Mixed BreedsThis is a featured page

FEnway...Goldendoodle from Goldendoodle WorldChico the Chiweenie
Mixed Breeds - Dogs & Dog Rescue
Golden Retriever + Poodle = Goldendoodle
A low shedding, family oriented hybrid
Chihuahua + Poodle = Chipoo
A unique, lovable companion
(It only takes a few minutes!)
(It only takes a few minutes!)

About Mixed Breeds (a.k.a "Lovable Mutts")

Our dogs come to all of us from around the world, and we accept them, whether they are purebred, mixed breed or hybrid. In fact, many mixed breed dogs are difficult to know exactly what their background is, but we love them all the same. A dog is considered to be a mixed breed dog if it has multiple breeds within its genetic structure. It is even possible for a litter of pups to be sired by two different fathers with some puppies sharing one father's DNA and the remainder sharing the second father's DNA.
In general, mixed breed dogs offer significantly less predictability in terms of size, temperament, behavior and activity level, particularly where the breed type is unknown. When getting a mixed breed pup, many of these factors are uncertain if the origins are unknown, so be ready to learn as you go with your new pup. Some believe that mixed breed dogs are prone to less health problems, as there is a broader, more diverse gene pool. To date, there is no scientific evidence to support this opinion shared by many.

About Designer Dogs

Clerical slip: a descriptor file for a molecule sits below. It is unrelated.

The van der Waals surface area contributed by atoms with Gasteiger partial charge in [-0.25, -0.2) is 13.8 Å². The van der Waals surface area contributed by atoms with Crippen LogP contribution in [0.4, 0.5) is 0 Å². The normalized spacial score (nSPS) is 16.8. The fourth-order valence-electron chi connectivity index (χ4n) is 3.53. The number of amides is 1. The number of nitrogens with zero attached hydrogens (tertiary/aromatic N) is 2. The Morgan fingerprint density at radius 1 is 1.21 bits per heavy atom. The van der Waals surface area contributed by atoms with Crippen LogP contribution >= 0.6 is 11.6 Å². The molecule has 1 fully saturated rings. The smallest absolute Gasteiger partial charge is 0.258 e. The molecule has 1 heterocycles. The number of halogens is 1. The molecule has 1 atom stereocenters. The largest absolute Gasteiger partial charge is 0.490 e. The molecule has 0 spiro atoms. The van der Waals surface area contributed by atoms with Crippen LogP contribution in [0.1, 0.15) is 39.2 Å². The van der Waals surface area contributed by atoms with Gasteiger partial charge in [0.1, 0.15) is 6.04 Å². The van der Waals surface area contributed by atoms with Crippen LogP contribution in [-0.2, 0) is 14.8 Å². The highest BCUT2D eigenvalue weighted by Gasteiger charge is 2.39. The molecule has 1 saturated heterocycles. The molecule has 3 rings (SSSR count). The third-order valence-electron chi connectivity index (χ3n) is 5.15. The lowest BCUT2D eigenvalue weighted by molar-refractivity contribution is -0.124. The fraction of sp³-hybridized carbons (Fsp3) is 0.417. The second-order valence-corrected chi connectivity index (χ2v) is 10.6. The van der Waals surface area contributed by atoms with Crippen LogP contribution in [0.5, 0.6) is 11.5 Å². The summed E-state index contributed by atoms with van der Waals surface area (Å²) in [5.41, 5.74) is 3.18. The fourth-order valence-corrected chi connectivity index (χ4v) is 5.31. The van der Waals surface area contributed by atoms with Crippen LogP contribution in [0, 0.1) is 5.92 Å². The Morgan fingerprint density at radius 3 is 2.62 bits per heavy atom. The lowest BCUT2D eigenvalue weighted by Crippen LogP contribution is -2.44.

"Designer" is simply a term coined by some breeders to represent intentional cross breeding of purebred dogs of two different breeds to create a hybrid . The hybrid can genetically pick up the characteristics of both parental breeds and their ancestry. Hybrids are recognized by many reputable kennel clubs around the world but is not recognized by the American Kennel Club. AKC is strictly for the registry of purebred dogs. While there is alot of controversy over the internet about the intentional breeding of two purebred dogs of two different breeds, by fanatic purebred dog fanciers, the controversy occurs for lack of clear distinction and understanding of the reasoning for creating hybrids. Many purebred dogs have numerous health issues due to what is termed a "genetic bottleneck". A "genetic bottleneck" occurs when a breeder does not look to outside genes when creating a litter and instead created a litter from dogs who are too closely related to each other. Hybrids are less prone to genetic health issues if they are not inbred, backbred or coming from two parents who are closely related. The hybrid dog has exploded in popularity mainly because of the shedding and health issues that come with so many purebred dogs. Many people today suffer from allergies, which is why they seek a canine that they can comfortably live with. While some purebred dog fanciers' argument is that breeders are causing shelters to overflow with unwanted animals, that is quite the contrary. Hybrid dogs have exploded in popularity and are intentionally sought after by those who are seeking a low shedding dog or from those who have mild allergy issues and can't handle dog hair all over their home. There are more purebred dogs in animal shelters today, than hybrid dogs.